Booze, Broads, and Bullets continues! Tim O’Neil takes on the Tao of Miller! Tim Callahan posts a scan of Tales of the New Gods: Nativity by Frank Miller and then analyzes it in When Words Collide: Frank Miller’s New Gods! Chad Nevett looks at A Dame to Kill For! Check the index for the full slate of posts!
Frank Miller’s Batman doesn’t kill. He decided to, he wanted to, in Dark Knight Returns, but chose mercy for the Joker instead at the last possible moment. In Dark Knight Strikes Again, Batman condones killing, and is happy when Lex Luthor gets maced by Hawkboy, but the only life he actually takes is Dick Grayson, and he regrets that choice. The heroes of Sin City are something else entirely. Marv, Dwight, Gail, the girls of Old Town, Miho, and almost every character has a body count by the end of their run. Life is cheap, and their bullets are nameless. Miho is especially brutal, not being averse to toying with a man before he dies. Miller’s got no problem writing people who think that killing is as easy as breathing.
Daredevil, though, is something different. In the classic final issue of his run on Daredevil, “Roulette,” Miller has Daredevil place a gun to a helpless Bullseye’s head. He thinks over their past, and eventually proclaims that, when it comes to killing Bullseye, his “gun has no bullets.” He can’t murder him in his bed, no matter how much he wants to deep down inside.
Frank Miller’s Daredevil has two aspects that make him so entertaining. One is his intense sense of morality. He believes in the law and the rules, and works in his day job to prove the supremacy of those rules. The other is his flawed nature. His nighttime gig allows him to make shortcuts to, or circumvent, the law as he likes, dispensing justice at the end of a baton or his fist. This causes him no end of internal strife, and the crux of “Roulette” is that his morality is greater than his weakness.
Man Without Fear, Miller’s 1993 retelling of Daredevil’s origin with John Romita Jr, shows the kinds of situation where Daredevil will kill. The last action scene in the book is a chase, with a pre-Daredevil Matt Murdock fighting to rescue a young girl who has been kidnapped by a goon. One man dies by accident at the beginning of the fight, and Matt’s forced to stab another with his own knife while fighting underwater. What’s key is what he thinks as he’s killing the man: “A knife– no choice– give it back to him.”
Murdock is practical. When there’s no other choice to be found, you’ve got to do what you’ve got to do. He leaves the rest of the men unconscious or broken. There is a very controlled application of force to be found in Murdock’s style of crime fighting. While he occasionally loses it, or gets wrapped up in his own arrogance and goes too far, Daredevil generally knows exactly how to walk the thin line of being a vigilante.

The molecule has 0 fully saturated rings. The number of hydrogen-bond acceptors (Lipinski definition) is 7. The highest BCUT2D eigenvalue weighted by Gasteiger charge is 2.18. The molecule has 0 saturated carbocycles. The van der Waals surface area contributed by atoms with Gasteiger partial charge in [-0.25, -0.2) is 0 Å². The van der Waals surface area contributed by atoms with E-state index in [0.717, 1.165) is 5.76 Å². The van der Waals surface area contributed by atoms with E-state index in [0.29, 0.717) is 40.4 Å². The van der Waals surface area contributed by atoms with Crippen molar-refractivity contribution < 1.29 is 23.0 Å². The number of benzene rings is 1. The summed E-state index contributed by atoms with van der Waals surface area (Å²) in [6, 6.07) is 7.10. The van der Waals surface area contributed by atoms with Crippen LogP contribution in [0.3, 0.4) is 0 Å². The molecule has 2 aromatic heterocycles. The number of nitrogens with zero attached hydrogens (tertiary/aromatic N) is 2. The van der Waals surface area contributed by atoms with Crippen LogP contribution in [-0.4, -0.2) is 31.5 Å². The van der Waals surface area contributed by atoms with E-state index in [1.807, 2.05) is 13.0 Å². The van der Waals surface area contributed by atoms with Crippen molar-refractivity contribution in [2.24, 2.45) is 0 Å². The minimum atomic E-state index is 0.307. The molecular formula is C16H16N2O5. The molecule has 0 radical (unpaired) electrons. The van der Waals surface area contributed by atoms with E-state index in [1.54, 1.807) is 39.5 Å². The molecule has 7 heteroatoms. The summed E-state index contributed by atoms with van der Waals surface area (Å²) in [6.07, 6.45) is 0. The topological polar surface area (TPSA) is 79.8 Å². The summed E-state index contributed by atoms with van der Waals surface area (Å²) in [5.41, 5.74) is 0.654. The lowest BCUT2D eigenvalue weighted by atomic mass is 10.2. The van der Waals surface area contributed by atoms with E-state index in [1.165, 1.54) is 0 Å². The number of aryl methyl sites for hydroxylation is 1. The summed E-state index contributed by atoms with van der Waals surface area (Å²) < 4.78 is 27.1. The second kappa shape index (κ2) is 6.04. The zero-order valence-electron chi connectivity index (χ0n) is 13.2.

Later in the book, Murdock intentionally kills a man. He’s put in a situation where he dies, the girl dies, or the villain dies. He begs the villain to stand down, saying, “I don’t want to kill you. Let her go.” The villain pops a shot off, winging Murdock’s arm. Murdock repeats his plea. The man fires again, and again, and Murdock swats the last bullet back at him, hitting him square between the eyes.
Mere moments before their encounter, the man kills a cabbie. He tells the horrified little girl he’s kidnapped that “It was nothing.” Four pages later, he’s dead and the contrast couldn’t be clearer. He killed because it was convenient. He took the path of least resistance. Murdock, on the other hand, only did it when there was no other option. It isn’t a habit, it isn’t something he’s proud of, it’s simply something that has to be done.
Miller’s Murdock is the hero who will make the hard choice, who will weigh his options, who knows his limits, and will not hesitate when it comes to doing a bad thing in order to do the right thing. It’s a refreshing change from most of the hardline “heroes don’t kill!” interpretations you see in comics. When given a choice between a child and a murderer, he chose the child. He didn’t waffle when faced with the choice. He told the man what would happen, he gave the man a choice, and the man chose poorly.